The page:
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HEALTH CONCERN? BioHealth Health Concerns

Sources of Heavy Metals

Contributing Author: Riendeau, Claire N.M.D.

Claire RiendeauDr. Claire Riendeau is a naturopathic doctor specializing in nutrition and functional medicine, with many complex cases involving long-term chronic infections and environmental toxicity. Claire has earned two doctorate degrees, Doctor of Naturopathy and Doctor of Naturopathic Medicine, is certified in Metabolic Nutrition and holds a Diploma of Homeopathic Medicine. She is a member of the American Naturopathic Medical Association and the International Foundation for Nutrition and Health. She is a widely sought out lecturer and provider for environmental illnesses such as Lyme disease.

» Website: www.consciouslivingcenter.com

 

ALUMINUM

Baking powder
Emulsifier in some processed cheese
Table salt (anti-caking agent)
Bleaching agent used in some white flours
Antacids (aluminum hydroxide gels)
Buffered aspirin
Some brands of toothpaste
Cooking utensils
Dental amalgams
Cigarette filters and paper
Aluminum foil
Cosmetics
Tap water
Deodorants
Aluminum containers (cans)

ARSENIC

Common pesticides
Herbicides
Fungicides
Wood preservatives
Paints
Tobacco
Seafood
Burned fossil fuels
Manufacturing
Microwaves
Lasers
Cigarette smoking
Hanging around pressure-treated decks, swings sets, telephone poles, and walkways
Dietary intake through meat
Fish
Poultry (from the pesticides, herbicides and fungicides in their feed)
Atmospheric pollution (coal, gas, and oil)
Tap water
Pesticide residues on tobacco

CADMIUM

Cadmium contaminates our air, food, and water. Food is the most important source, as many commercial foods are grown on cadmium-rich sewage sludge that is sold as commercial fertilizer. Shellfish and bottom-feeding fish concentrate industrial contamination from waterways. Much of the seafood in the Atlantic Coast comes from the Chesapeake Bay, one of the most polluted waters. It is also one of the world’s largest naval shipyards and contains high amounts of cadmium and PCBs from barnacle-proofing bottom paints. The greatest source of airborne contamination is from burning of fossil fuels such as oil, auto, and industrial exhaust, municipal incinerations of plastics and batteries, coal furnaces for electricity, etc. Drinking water has become progressively more contaminated while softened water (from your water softener) and acidic water (from chlorine and other chemicals) hold even more cadmium.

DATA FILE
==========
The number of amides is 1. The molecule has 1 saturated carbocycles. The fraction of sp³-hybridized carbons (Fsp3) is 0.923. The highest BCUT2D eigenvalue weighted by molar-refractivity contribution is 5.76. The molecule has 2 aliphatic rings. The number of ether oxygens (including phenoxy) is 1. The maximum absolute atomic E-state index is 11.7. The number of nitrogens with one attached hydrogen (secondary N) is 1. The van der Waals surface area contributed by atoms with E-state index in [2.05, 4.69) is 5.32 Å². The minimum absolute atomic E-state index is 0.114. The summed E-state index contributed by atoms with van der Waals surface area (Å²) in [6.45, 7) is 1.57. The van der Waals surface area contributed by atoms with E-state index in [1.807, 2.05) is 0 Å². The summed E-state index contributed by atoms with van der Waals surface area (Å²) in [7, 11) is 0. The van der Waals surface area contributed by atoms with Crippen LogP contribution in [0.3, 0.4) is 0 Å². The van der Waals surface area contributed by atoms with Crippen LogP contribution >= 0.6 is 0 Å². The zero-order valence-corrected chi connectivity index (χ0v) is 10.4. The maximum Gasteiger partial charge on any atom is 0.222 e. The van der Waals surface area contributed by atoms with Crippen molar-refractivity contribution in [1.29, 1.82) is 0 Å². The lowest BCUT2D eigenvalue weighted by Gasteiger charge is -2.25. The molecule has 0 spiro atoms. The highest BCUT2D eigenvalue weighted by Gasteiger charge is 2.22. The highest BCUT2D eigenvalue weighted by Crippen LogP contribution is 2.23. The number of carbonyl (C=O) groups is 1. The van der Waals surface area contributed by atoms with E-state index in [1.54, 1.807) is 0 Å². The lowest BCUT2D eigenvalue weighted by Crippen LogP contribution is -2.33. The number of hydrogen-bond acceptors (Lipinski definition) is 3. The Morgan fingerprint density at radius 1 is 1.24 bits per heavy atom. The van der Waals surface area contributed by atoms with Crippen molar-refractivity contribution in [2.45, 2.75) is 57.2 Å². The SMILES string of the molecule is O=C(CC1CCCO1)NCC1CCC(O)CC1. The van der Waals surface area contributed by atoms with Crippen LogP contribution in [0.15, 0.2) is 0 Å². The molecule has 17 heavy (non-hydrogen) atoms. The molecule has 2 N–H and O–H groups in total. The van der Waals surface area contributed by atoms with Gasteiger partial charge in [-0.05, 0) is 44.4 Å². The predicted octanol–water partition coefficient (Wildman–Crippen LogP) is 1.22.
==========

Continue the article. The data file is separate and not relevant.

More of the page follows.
Many occupations and exposures magnify the possibility of cadmium toxicity: auto mechanics, glass makers, jewelers, lithographers, graders, sculptors, textile printers, painters, and jobs working with solder, welding, plating, ceramics, and pottery (or eating and drinking from unglazed pottery), electric instruments, electroplating, mining and refining, paints, pesticides, pharmaceuticals, pigments, plastics, dental amalgams, and people wearing porcelain dental crowns, and more.  In essence, you cannot find a person without excessive cadmium exposure (U.S. Department of Health & Human Services, 1990).

The half-life of cadmium in the body is ten to thirty years.

Cadmium causes hypertension, angina, high cholesterol, benign prostate hypertrophy or prostatitis, prostate cancer, other cancers, osteoporosis, bizarre neurologic syndromes, hormone deficiencies, glandular failures like hypothyroidism, depression, puzzling pain syndromes, migraines, ringing in the ears, arthritis, emphysema, chronic fatigue, protein-losing kidney disease, and symptoms that baffle specialists and super-specialists.

Refined foods (low zinc to cadmium levels)
Acid drinks contained in galvanized containers
Phosphate fertilizers
Gluten flour
Some cola drinks
Tap water
Atmospheric pollution (coal, gasoline and oil)
Margarine
Canned fruits and beverages
Alcoholic beverages
Tobacco smoke, cigarette paper
Zinc, lead and cadmium batteries
Cadmium plating used in some soft drink dispensers
Grinding amalgams

COPPER

Soybeans
Tap water (copper pipes)
Organ meats and processed meats
Soft drink dispensers
Oral contraceptives and cigarette smoking increase copper retention
Chemicals used to treat algae in city water and swimming pools
Copper cooking utensils

LEAD

Atmospheric pollution (automobiles, foundries)
Lead-based paints and enamels, ceramic glazes
Newsprint and catalogs
Lead pencils and crayons
Lead pipes and solder
Vegetables and fruit grown near busy roadways
Some wines
Insecticides
Batteries and other industrial use of lead
Processed meats

MERCURY

Large fish (organic complexing)
Pesticide residues
Fungicides on grains
Atmospheric pollution (coal, gas, and oil)
Dental amalgams
Interior paints
Pharmaceuticals

NICKEL

Costume jewelry
Atmospheric pollution (gasoline, oil, coal)
Cigarette smoke
Coins
Eyeglass frames
Hydrogenated oils and margarine